The Skinny guide to Glasgow's West End

Our guide to the cafes, restaurants, shops and bars that make Glasgow's West End the place to be

Feature by Peter Simpson | 17 Nov 2021
  • Cottonrake Bakery

Glasgow’s glittering West End – a mix of shabby chic and old-money lads in massive villas, with students littered as far as the eye can see. The Kelvin passes through the middle of this part of town, with its eponymous bridge, hall and grove marking key points on your travels. Its two bisecting high streets – Byres Road and Great Western Road – offer endless indie shops, cafes and bars, while the sidestreets, alleys and surrounds are packed with hidden gems. It's a great place to walk around, so we've compiled a walking tour based around the area's main thoroughfares. 

Great Western Road

Given the name, it makes sense to head west down the Great Western Road, with the first key stop coming at The Hug and Pint (no. 171). You’ll find delicious vegan food and drinks upstairs, and a cosy and expertly-programmed gig space in the basement. Further on, there’s a clutch of excellent places to eat, drink and stock up.

Lupe Pinto’s (no. 313) is a must for North and Central American ingredients from chilis to corn tortillas to chicharrones; Bananamoon (no. 360) is a riotous cocktail bar powered by a top-notch sound system and classic drinks; Serenity Now (no. 380) offers up vegan breakfast options and cafe staples; Te Seba (no. 393-395) will blow your socks off with incredible pasta dishes and apparently-endless variations on the bellini. Websters Theatre (no. 416) presents a range of theatre, comedy and music and is also handy for a pre-subway stop-off, while The Blankfaces (no. 427) create designer threads with the help of homeless Glaswegians, with the profits going to the city’s homeless community.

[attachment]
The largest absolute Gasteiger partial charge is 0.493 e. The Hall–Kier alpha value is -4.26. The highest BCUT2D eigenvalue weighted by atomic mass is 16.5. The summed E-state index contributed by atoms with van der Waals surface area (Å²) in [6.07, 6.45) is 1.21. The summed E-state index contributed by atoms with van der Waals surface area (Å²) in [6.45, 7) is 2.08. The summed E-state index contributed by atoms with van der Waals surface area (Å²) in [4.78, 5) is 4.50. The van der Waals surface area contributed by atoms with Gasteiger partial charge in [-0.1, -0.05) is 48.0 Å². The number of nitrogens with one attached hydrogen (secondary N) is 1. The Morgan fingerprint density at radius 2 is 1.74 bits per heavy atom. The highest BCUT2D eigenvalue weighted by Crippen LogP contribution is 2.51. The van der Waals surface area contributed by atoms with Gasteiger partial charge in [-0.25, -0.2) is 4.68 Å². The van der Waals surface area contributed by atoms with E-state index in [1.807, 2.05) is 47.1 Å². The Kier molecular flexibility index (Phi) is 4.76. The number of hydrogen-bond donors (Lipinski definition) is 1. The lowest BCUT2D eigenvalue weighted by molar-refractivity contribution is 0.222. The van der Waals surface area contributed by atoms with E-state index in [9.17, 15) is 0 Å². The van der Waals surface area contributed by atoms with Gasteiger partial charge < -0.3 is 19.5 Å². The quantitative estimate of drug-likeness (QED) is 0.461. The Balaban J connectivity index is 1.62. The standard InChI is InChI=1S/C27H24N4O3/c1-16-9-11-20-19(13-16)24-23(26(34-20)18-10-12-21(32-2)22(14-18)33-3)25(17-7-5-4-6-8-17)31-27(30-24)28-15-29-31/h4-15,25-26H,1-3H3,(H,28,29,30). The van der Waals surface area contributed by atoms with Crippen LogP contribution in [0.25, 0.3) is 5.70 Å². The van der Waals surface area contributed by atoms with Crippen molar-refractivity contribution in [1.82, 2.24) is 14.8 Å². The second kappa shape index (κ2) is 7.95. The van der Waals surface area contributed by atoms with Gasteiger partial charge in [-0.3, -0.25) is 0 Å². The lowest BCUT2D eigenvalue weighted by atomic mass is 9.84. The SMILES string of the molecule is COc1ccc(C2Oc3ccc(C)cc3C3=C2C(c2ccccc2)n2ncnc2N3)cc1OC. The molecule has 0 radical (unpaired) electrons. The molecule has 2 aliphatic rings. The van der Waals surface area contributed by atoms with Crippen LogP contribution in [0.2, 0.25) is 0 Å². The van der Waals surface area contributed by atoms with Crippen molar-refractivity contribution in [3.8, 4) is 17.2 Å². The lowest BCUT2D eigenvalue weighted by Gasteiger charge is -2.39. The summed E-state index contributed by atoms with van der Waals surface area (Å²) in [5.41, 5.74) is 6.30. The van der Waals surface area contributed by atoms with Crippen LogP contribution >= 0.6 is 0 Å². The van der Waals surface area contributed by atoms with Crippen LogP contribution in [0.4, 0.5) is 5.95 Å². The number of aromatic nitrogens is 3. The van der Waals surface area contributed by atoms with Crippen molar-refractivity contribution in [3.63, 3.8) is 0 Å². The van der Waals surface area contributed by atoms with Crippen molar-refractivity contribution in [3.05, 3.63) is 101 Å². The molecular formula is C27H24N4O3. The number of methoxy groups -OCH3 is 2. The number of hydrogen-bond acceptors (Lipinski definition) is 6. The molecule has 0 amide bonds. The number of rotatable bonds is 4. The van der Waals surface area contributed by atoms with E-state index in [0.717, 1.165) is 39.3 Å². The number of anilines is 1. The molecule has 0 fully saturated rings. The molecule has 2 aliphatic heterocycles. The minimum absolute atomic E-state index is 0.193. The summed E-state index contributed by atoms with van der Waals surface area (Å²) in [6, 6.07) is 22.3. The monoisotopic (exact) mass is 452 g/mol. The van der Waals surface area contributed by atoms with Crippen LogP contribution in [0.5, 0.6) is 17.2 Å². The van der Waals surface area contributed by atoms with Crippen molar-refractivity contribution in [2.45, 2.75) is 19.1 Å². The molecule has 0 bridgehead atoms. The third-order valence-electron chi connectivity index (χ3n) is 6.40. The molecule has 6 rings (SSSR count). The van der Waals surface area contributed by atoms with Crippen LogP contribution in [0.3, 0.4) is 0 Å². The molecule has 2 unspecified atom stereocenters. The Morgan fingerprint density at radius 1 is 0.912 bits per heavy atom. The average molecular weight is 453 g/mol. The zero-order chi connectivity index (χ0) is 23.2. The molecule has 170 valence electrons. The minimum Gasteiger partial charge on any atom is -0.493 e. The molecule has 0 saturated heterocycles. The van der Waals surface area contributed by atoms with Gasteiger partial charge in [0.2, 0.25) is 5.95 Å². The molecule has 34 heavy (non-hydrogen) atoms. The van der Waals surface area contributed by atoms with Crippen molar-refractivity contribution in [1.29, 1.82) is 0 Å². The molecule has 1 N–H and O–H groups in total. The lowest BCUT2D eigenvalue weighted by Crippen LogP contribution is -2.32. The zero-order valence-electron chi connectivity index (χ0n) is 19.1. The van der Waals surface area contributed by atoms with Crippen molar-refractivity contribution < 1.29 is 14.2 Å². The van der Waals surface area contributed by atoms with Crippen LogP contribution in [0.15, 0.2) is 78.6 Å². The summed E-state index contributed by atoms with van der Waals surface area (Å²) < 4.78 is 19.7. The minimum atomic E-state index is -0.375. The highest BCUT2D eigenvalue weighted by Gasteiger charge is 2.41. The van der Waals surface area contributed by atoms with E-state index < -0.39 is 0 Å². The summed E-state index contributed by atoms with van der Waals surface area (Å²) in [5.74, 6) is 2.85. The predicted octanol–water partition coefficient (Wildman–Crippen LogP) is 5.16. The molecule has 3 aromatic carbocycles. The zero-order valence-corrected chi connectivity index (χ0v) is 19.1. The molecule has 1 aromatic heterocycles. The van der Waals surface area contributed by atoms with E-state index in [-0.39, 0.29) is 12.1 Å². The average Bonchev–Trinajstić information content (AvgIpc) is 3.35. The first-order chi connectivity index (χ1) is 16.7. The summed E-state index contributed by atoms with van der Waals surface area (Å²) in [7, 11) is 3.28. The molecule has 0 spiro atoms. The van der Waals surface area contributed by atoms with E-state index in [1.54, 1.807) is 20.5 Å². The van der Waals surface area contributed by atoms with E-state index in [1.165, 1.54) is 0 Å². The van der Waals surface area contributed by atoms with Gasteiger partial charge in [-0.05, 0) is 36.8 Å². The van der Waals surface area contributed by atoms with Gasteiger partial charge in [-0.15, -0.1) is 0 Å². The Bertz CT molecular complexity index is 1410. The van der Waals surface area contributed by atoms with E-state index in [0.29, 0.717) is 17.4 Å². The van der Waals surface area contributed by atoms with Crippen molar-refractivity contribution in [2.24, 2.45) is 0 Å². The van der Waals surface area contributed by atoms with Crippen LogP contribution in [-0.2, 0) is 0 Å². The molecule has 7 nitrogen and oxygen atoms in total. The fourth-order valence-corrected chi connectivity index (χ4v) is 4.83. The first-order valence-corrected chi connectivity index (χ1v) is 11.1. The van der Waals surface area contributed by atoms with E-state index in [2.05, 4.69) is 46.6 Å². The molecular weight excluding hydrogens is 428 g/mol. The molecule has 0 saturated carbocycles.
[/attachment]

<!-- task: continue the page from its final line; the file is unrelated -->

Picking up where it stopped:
Kelvin Pocket (72 S Woodlands Rd), underneath the stairs to the Kelvinbridge subway stop, serves up great coffee, while crossing the River Kelvin leads to a host of places worth checking out. Inn Deep (no. 445) has brilliant beers and a delightful riverside terrace. The same folk are responsible for Valhalla’s Goat (no. 449), an expertly-stocked beer and wine shop, while Roots Fruits and Flowers (no. 455) will sort you out with some great groceries to go with all the beer you’ve just purchased. The city’s best pizza can be found at Paesano – their West End branch is just up the road at no. 471, and if you need a new read for your post-pizza lull, head a few doors up to the second-hand book haven of Caledonia Books (no. 483). At the end of the block, Cottonrake Bakery (no. 497) will fix you up with some fancy and delicious cakes and pastry.

Continue on and you’ll hit a pair of excellent cafes – Kothel (no. 536) offer up an all-day coffee shop with options for everyone, while Papercup (no. 603) serve one of the best espressos in the city with beans from their own roastery. Head for the hanging baskets, cold pints and cosy vibes at The Belle (no. 617), and keep walking until you hit the Òran Mór. That’s Byres Road, and it’s time to start all over again.


If straight lines aren’t your thing, take a left from Great Western Road and you’ll head into the windy avenues of Woodlands, south of GWR and east of Byres Road. You’ll find a bit of everything, starting with some lovely green space. Kelvingrove Park is one of the city’s best, with plenty of walking routes and things to do, as well as offering a charming off-street route towards Finnieston and Partick.